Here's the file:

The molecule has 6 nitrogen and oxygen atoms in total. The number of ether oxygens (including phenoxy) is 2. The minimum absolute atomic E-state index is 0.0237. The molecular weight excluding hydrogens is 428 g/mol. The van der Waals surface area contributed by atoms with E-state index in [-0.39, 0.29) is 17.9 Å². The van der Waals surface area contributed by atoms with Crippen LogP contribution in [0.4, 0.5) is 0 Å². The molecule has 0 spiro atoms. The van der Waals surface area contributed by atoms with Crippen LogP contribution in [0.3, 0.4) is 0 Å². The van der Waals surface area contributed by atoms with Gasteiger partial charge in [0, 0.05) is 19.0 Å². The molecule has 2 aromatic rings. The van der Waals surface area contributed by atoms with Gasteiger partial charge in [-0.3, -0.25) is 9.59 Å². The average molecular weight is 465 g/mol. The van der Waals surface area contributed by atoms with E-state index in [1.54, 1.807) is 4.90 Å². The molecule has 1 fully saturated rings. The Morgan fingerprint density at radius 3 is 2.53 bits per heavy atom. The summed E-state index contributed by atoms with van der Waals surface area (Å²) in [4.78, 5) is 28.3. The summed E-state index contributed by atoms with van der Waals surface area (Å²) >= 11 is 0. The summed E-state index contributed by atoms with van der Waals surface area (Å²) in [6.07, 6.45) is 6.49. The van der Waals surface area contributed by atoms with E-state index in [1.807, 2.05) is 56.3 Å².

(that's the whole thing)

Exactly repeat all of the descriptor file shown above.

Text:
The molecule has 6 nitrogen and oxygen atoms in total. The number of ether oxygens (including phenoxy) is 2. The minimum absolute atomic E-state index is 0.0237. The molecular weight excluding hydrogens is 428 g/mol. The van der Waals surface area contributed by atoms with E-state index in [-0.39, 0.29) is 17.9 Å². The van der Waals surface area contributed by atoms with Crippen LogP contribution in [0.4, 0.5) is 0 Å². The molecule has 0 spiro atoms. The van der Waals surface area contributed by atoms with Crippen LogP contribution in [0.3, 0.4) is 0 Å². The van der Waals surface area contributed by atoms with Gasteiger partial charge in [0, 0.05) is 19.0 Å². The molecule has 2 aromatic rings. The van der Waals surface area contributed by atoms with Gasteiger partial charge in [-0.3, -0.25) is 9.59 Å². The average molecular weight is 465 g/mol. The van der Waals surface area contributed by atoms with E-state index in [1.54, 1.807) is 4.90 Å². The molecule has 1 fully saturated rings. The Morgan fingerprint density at radius 3 is 2.53 bits per heavy atom. The summed E-state index contributed by atoms with van der Waals surface area (Å²) in [4.78, 5) is 28.3. The summed E-state index contributed by atoms with van der Waals surface area (Å²) >= 11 is 0. The summed E-state index contributed by atoms with van der Waals surface area (Å²) in [6.07, 6.45) is 6.49. The van der Waals surface area contributed by atoms with E-state index in [1.807, 2.05) is 56.3 Å².